Andy Warhol Shadows 218
Andy Warhol Shadows 221
Andy Warhol - Shadows_FS II.217 jpg
Andy Warhol - Shadows F.S. 219
Andy Warhol_FS-II-216_Shadows jpg
Andy Warhol - Shadows FS-II-220 jpg

Shadows III Complete Portfolio

Catalogue Title: Shadows III Complete Portfolio (FS II.216-221)

Year: 1979

Size: 43″ x 30 1/2″ Each

Medium: Screenprint with Diamond Dust on Arches 88 Paper

Edition: Portfolio of 6

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Warhol’s Shadows III complete portfolio is part of a larger Shadows series, which consists of 102 individual painted canvases installed to form one continuous piece. These obscure forms are each printed in two colors. This series was originally conceived as room decoration, referring to this multiple part work as “disco-décor”. The large scale and color Warhol used in this work keep the viewer guessing what the subject might be, without looking at the title. The use of black in most of the prints portrays a dark moody feeling throughout the series. They are big, colorful filmstrip inspired images that evoke experimental film and the drones of the Velvet Underground. The work is mysterious as the slight variation in shape in each print from the others.

Warhol himself never saw all 102 panels of the Shadows portfolio together. He left no instructions on the order in which to hang them and since the pieces are not numbered, they can be hung at random. Perhaps leaving room for play, he allowed viewers to have a new experience each time the panels are installed. This idea evokes a new concept, which is not seen in any of Warhol’s other works, as most of his pieces, although are made in a series, are meant to hang individually.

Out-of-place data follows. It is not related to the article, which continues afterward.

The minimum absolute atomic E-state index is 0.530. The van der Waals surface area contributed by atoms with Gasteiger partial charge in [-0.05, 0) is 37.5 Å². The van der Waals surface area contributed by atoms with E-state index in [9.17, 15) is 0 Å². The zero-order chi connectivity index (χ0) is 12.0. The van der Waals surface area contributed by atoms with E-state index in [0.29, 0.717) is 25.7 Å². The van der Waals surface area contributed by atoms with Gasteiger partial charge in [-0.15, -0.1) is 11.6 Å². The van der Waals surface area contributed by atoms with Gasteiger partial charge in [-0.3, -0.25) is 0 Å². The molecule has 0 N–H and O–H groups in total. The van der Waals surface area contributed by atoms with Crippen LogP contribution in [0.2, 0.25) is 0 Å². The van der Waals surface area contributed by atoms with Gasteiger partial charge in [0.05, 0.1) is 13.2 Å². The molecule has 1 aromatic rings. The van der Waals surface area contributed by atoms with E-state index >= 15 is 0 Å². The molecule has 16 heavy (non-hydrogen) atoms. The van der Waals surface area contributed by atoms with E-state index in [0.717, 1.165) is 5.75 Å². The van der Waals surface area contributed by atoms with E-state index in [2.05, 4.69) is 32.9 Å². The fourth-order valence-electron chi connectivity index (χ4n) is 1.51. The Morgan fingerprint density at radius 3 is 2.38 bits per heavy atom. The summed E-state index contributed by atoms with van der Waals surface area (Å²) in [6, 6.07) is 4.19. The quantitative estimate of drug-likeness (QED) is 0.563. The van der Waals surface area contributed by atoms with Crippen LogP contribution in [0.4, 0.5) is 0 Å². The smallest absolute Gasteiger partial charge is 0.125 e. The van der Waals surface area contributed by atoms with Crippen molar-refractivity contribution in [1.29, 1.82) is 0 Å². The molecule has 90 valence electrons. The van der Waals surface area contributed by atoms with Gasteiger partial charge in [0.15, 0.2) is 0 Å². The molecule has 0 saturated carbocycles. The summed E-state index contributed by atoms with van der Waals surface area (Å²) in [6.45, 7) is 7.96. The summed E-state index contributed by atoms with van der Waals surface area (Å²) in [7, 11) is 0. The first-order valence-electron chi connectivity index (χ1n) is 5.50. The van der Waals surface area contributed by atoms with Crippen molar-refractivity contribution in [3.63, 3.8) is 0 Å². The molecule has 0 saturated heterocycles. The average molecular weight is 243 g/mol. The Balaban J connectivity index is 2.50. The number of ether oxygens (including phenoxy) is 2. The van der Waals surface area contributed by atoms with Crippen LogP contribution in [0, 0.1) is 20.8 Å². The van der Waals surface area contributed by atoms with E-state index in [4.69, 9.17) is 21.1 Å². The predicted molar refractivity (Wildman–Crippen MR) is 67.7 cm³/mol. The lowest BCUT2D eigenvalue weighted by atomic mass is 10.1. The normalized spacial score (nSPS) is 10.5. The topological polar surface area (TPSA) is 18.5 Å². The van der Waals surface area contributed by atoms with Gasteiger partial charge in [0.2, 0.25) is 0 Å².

MOCA director Philippe Vergne describes Shadows suites as, “the line between the American dream and the American death. They are as dark as they are glamorous.” The individual interpretation each viewer has with the work makes this a powerful series in that unlike Warhol’s other works, the work is not straightforward or showcasing technique. These 74 x 52 inch canvases reinforce the American ideal of “bigger is better.” Perhaps the abstract depiction could trigger us to believe Warhol was pointing out that to most things in life be believe bigger is better and that he did not feel the need to showcase actual objects or aspects in our lives that this phrase and rendering coincides with. The Shadows complete portfolios includes Shadows I (FS II.204-209), Shadows II (fs ii.210-215), Shadows III (FS II.216-221), Shadows IV (FS II.222-223) and Shadows V (FS II.224-225).

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